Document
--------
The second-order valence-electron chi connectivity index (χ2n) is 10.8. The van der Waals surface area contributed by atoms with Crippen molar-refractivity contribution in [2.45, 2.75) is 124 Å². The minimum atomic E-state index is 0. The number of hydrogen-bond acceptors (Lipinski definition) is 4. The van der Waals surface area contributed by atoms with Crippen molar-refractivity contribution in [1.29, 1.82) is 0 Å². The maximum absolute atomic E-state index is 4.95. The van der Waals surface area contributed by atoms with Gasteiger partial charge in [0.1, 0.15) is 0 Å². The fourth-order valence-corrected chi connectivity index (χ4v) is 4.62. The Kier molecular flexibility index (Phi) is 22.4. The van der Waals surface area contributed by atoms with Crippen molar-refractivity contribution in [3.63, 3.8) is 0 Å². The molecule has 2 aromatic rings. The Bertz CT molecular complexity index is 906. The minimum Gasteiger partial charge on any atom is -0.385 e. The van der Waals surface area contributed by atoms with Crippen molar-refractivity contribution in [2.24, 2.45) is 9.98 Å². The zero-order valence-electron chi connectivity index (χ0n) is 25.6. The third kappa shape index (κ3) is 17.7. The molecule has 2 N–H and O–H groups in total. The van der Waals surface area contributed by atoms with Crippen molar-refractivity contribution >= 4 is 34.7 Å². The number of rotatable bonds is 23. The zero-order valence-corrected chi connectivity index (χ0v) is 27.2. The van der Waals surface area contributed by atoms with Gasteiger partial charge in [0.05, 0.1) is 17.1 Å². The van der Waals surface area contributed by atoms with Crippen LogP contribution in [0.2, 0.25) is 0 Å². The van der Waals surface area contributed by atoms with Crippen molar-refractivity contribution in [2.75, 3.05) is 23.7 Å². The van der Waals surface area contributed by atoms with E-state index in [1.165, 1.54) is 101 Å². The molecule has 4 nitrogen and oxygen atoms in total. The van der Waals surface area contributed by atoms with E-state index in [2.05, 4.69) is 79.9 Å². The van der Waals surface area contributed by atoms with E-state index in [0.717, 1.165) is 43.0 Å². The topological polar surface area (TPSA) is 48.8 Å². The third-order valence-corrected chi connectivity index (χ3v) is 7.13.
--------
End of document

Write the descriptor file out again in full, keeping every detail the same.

The second-order valence-electron chi connectivity index (χ2n) is 10.8. The van der Waals surface area contributed by atoms with Crippen molar-refractivity contribution in [2.45, 2.75) is 124 Å². The minimum atomic E-state index is 0. The number of hydrogen-bond acceptors (Lipinski definition) is 4. The van der Waals surface area contributed by atoms with Crippen molar-refractivity contribution in [1.29, 1.82) is 0 Å². The maximum absolute atomic E-state index is 4.95. The van der Waals surface area contributed by atoms with Gasteiger partial charge in [0.1, 0.15) is 0 Å². The fourth-order valence-corrected chi connectivity index (χ4v) is 4.62. The Kier molecular flexibility index (Phi) is 22.4. The van der Waals surface area contributed by atoms with Crippen molar-refractivity contribution in [3.63, 3.8) is 0 Å². The molecule has 2 aromatic rings. The Bertz CT molecular complexity index is 906. The minimum Gasteiger partial charge on any atom is -0.385 e. The van der Waals surface area contributed by atoms with Crippen molar-refractivity contribution in [2.24, 2.45) is 9.98 Å². The zero-order valence-electron chi connectivity index (χ0n) is 25.6. The third kappa shape index (κ3) is 17.7. The molecule has 2 N–H and O–H groups in total. The van der Waals surface area contributed by atoms with Crippen molar-refractivity contribution >= 4 is 34.7 Å². The number of rotatable bonds is 23. The zero-order valence-corrected chi connectivity index (χ0v) is 27.2. The van der Waals surface area contributed by atoms with Gasteiger partial charge in [0.05, 0.1) is 17.1 Å². The van der Waals surface area contributed by atoms with Crippen LogP contribution in [0.2, 0.25) is 0 Å². The van der Waals surface area contributed by atoms with Crippen molar-refractivity contribution in [2.75, 3.05) is 23.7 Å². The van der Waals surface area contributed by atoms with E-state index in [1.165, 1.54) is 101 Å². The molecule has 4 nitrogen and oxygen atoms in total. The van der Waals surface area contributed by atoms with E-state index in [2.05, 4.69) is 79.9 Å². The van der Waals surface area contributed by atoms with E-state index in [0.717, 1.165) is 43.0 Å². The topological polar surface area (TPSA) is 48.8 Å². The third-order valence-corrected chi connectivity index (χ3v) is 7.13.